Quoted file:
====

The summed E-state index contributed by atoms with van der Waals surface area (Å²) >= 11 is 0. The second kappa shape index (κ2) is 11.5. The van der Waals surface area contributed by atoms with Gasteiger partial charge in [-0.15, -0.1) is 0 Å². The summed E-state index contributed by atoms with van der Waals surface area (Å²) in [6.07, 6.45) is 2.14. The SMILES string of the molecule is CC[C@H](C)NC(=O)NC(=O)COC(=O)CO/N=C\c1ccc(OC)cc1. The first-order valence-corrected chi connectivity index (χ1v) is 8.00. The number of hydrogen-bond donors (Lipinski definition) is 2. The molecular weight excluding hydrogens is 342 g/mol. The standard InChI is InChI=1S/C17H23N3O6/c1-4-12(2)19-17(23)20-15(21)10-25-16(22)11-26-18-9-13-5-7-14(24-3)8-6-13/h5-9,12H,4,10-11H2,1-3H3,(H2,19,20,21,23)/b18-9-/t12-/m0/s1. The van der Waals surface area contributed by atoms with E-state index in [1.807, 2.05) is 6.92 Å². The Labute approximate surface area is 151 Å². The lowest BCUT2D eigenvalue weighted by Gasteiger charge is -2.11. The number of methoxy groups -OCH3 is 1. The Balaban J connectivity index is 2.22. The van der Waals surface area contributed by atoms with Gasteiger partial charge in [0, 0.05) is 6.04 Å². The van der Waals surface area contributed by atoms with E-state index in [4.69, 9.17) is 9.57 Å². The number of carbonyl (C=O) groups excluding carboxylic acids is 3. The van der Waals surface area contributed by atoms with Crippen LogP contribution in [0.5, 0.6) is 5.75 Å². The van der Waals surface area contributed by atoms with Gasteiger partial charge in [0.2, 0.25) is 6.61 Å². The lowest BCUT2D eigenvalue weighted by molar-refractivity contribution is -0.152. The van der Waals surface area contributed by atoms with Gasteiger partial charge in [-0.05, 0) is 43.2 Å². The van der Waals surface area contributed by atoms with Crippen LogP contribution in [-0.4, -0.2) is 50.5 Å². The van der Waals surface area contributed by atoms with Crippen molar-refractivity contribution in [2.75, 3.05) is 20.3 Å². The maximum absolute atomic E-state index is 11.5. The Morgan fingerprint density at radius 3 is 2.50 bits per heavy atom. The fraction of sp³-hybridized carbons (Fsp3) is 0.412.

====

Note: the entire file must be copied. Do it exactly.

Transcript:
The summed E-state index contributed by atoms with van der Waals surface area (Å²) >= 11 is 0. The second kappa shape index (κ2) is 11.5. The van der Waals surface area contributed by atoms with Gasteiger partial charge in [-0.15, -0.1) is 0 Å². The summed E-state index contributed by atoms with van der Waals surface area (Å²) in [6.07, 6.45) is 2.14. The SMILES string of the molecule is CC[C@H](C)NC(=O)NC(=O)COC(=O)CO/N=C\c1ccc(OC)cc1. The first-order valence-corrected chi connectivity index (χ1v) is 8.00. The number of hydrogen-bond donors (Lipinski definition) is 2. The molecular weight excluding hydrogens is 342 g/mol. The standard InChI is InChI=1S/C17H23N3O6/c1-4-12(2)19-17(23)20-15(21)10-25-16(22)11-26-18-9-13-5-7-14(24-3)8-6-13/h5-9,12H,4,10-11H2,1-3H3,(H2,19,20,21,23)/b18-9-/t12-/m0/s1. The van der Waals surface area contributed by atoms with E-state index in [1.807, 2.05) is 6.92 Å². The Labute approximate surface area is 151 Å². The lowest BCUT2D eigenvalue weighted by Gasteiger charge is -2.11. The number of methoxy groups -OCH3 is 1. The Balaban J connectivity index is 2.22. The van der Waals surface area contributed by atoms with Gasteiger partial charge in [0, 0.05) is 6.04 Å². The van der Waals surface area contributed by atoms with E-state index in [4.69, 9.17) is 9.57 Å². The number of carbonyl (C=O) groups excluding carboxylic acids is 3. The van der Waals surface area contributed by atoms with Crippen LogP contribution in [0.5, 0.6) is 5.75 Å². The van der Waals surface area contributed by atoms with Gasteiger partial charge in [0.2, 0.25) is 6.61 Å². The lowest BCUT2D eigenvalue weighted by molar-refractivity contribution is -0.152. The van der Waals surface area contributed by atoms with Gasteiger partial charge in [-0.05, 0) is 43.2 Å². The van der Waals surface area contributed by atoms with Crippen LogP contribution in [-0.4, -0.2) is 50.5 Å². The van der Waals surface area contributed by atoms with Crippen molar-refractivity contribution in [2.75, 3.05) is 20.3 Å². The maximum absolute atomic E-state index is 11.5. The Morgan fingerprint density at radius 3 is 2.50 bits per heavy atom. The fraction of sp³-hybridized carbons (Fsp3) is 0.412.